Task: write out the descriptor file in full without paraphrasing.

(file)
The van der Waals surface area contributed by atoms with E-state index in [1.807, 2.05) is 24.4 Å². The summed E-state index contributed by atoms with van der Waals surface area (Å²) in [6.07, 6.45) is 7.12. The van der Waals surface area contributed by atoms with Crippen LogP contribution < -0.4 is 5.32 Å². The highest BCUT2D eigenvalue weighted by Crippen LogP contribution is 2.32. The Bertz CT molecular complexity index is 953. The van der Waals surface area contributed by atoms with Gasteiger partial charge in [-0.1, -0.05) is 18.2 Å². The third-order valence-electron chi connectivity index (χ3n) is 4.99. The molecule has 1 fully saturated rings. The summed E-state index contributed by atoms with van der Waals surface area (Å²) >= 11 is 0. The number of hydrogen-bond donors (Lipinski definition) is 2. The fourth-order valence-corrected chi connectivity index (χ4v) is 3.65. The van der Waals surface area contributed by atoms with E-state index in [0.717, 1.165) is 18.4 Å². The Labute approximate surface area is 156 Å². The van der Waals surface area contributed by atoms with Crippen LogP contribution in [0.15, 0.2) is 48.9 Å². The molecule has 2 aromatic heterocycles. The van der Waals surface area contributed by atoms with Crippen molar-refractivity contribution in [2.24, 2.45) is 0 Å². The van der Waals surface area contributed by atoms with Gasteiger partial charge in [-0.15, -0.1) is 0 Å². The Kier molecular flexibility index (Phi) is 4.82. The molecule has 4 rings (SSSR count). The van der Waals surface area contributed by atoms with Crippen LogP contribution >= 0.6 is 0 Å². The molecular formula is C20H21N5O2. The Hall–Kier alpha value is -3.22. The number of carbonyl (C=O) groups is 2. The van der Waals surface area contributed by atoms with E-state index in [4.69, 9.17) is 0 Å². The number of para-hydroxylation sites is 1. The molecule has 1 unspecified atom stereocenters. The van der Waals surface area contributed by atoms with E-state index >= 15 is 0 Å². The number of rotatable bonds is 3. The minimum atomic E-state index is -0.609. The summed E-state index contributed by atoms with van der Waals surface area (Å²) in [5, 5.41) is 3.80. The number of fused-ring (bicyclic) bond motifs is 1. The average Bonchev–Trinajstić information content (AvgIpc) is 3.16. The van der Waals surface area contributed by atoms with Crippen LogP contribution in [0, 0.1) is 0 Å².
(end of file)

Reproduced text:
The van der Waals surface area contributed by atoms with E-state index in [1.807, 2.05) is 24.4 Å². The summed E-state index contributed by atoms with van der Waals surface area (Å²) in [6.07, 6.45) is 7.12. The van der Waals surface area contributed by atoms with Crippen LogP contribution < -0.4 is 5.32 Å². The highest BCUT2D eigenvalue weighted by Crippen LogP contribution is 2.32. The Bertz CT molecular complexity index is 953. The van der Waals surface area contributed by atoms with Gasteiger partial charge in [-0.1, -0.05) is 18.2 Å². The third-order valence-electron chi connectivity index (χ3n) is 4.99. The molecule has 1 fully saturated rings. The summed E-state index contributed by atoms with van der Waals surface area (Å²) >= 11 is 0. The number of hydrogen-bond donors (Lipinski definition) is 2. The fourth-order valence-corrected chi connectivity index (χ4v) is 3.65. The van der Waals surface area contributed by atoms with E-state index in [0.717, 1.165) is 18.4 Å². The Labute approximate surface area is 156 Å². The van der Waals surface area contributed by atoms with Crippen LogP contribution in [0.15, 0.2) is 48.9 Å². The molecule has 2 aromatic heterocycles. The van der Waals surface area contributed by atoms with Crippen molar-refractivity contribution in [2.24, 2.45) is 0 Å². The van der Waals surface area contributed by atoms with Gasteiger partial charge in [-0.15, -0.1) is 0 Å². The Kier molecular flexibility index (Phi) is 4.82. The molecule has 4 rings (SSSR count). The van der Waals surface area contributed by atoms with Crippen LogP contribution >= 0.6 is 0 Å². The molecular formula is C20H21N5O2. The Hall–Kier alpha value is -3.22. The number of carbonyl (C=O) groups is 2. The van der Waals surface area contributed by atoms with E-state index in [4.69, 9.17) is 0 Å². The number of para-hydroxylation sites is 1. The molecule has 1 unspecified atom stereocenters. The van der Waals surface area contributed by atoms with E-state index >= 15 is 0 Å². The number of rotatable bonds is 3. The minimum atomic E-state index is -0.609. The summed E-state index contributed by atoms with van der Waals surface area (Å²) in [5, 5.41) is 3.80. The number of fused-ring (bicyclic) bond motifs is 1. The average Bonchev–Trinajstić information content (AvgIpc) is 3.16. The van der Waals surface area contributed by atoms with Crippen LogP contribution in [0, 0.1) is 0 Å².